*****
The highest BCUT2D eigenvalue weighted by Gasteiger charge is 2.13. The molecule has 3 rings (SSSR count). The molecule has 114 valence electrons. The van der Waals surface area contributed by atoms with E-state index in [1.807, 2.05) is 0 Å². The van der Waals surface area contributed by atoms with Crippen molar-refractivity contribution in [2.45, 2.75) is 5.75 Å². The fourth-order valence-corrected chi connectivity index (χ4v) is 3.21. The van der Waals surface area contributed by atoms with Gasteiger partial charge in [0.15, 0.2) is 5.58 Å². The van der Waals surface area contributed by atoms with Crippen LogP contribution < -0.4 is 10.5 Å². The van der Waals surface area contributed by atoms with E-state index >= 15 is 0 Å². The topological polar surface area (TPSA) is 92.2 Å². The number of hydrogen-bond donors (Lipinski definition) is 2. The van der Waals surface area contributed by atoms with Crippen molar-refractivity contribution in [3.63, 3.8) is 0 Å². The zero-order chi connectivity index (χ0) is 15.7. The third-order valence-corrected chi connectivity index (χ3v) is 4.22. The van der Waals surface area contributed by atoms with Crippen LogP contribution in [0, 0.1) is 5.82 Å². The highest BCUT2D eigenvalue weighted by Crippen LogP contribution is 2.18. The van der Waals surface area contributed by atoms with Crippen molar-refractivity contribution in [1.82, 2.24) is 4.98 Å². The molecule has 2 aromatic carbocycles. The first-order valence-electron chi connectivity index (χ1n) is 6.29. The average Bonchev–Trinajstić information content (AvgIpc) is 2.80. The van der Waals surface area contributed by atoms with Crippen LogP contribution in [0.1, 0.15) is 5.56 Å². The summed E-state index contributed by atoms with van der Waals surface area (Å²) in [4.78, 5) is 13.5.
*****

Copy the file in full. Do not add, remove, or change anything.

The highest BCUT2D eigenvalue weighted by Gasteiger charge is 2.13. The molecule has 3 rings (SSSR count). The molecule has 114 valence electrons. The van der Waals surface area contributed by atoms with E-state index in [1.807, 2.05) is 0 Å². The van der Waals surface area contributed by atoms with Crippen molar-refractivity contribution in [2.45, 2.75) is 5.75 Å². The fourth-order valence-corrected chi connectivity index (χ4v) is 3.21. The van der Waals surface area contributed by atoms with Gasteiger partial charge in [0.15, 0.2) is 5.58 Å². The van der Waals surface area contributed by atoms with Crippen LogP contribution < -0.4 is 10.5 Å². The van der Waals surface area contributed by atoms with E-state index >= 15 is 0 Å². The topological polar surface area (TPSA) is 92.2 Å². The number of hydrogen-bond donors (Lipinski definition) is 2. The van der Waals surface area contributed by atoms with Crippen molar-refractivity contribution in [3.63, 3.8) is 0 Å². The zero-order chi connectivity index (χ0) is 15.7. The third-order valence-corrected chi connectivity index (χ3v) is 4.22. The van der Waals surface area contributed by atoms with Crippen LogP contribution in [0, 0.1) is 5.82 Å². The highest BCUT2D eigenvalue weighted by Crippen LogP contribution is 2.18. The van der Waals surface area contributed by atoms with Crippen molar-refractivity contribution in [1.82, 2.24) is 4.98 Å². The molecule has 2 aromatic carbocycles. The first-order valence-electron chi connectivity index (χ1n) is 6.29. The average Bonchev–Trinajstić information content (AvgIpc) is 2.80. The van der Waals surface area contributed by atoms with Crippen LogP contribution in [0.1, 0.15) is 5.56 Å². The summed E-state index contributed by atoms with van der Waals surface area (Å²) in [4.78, 5) is 13.5.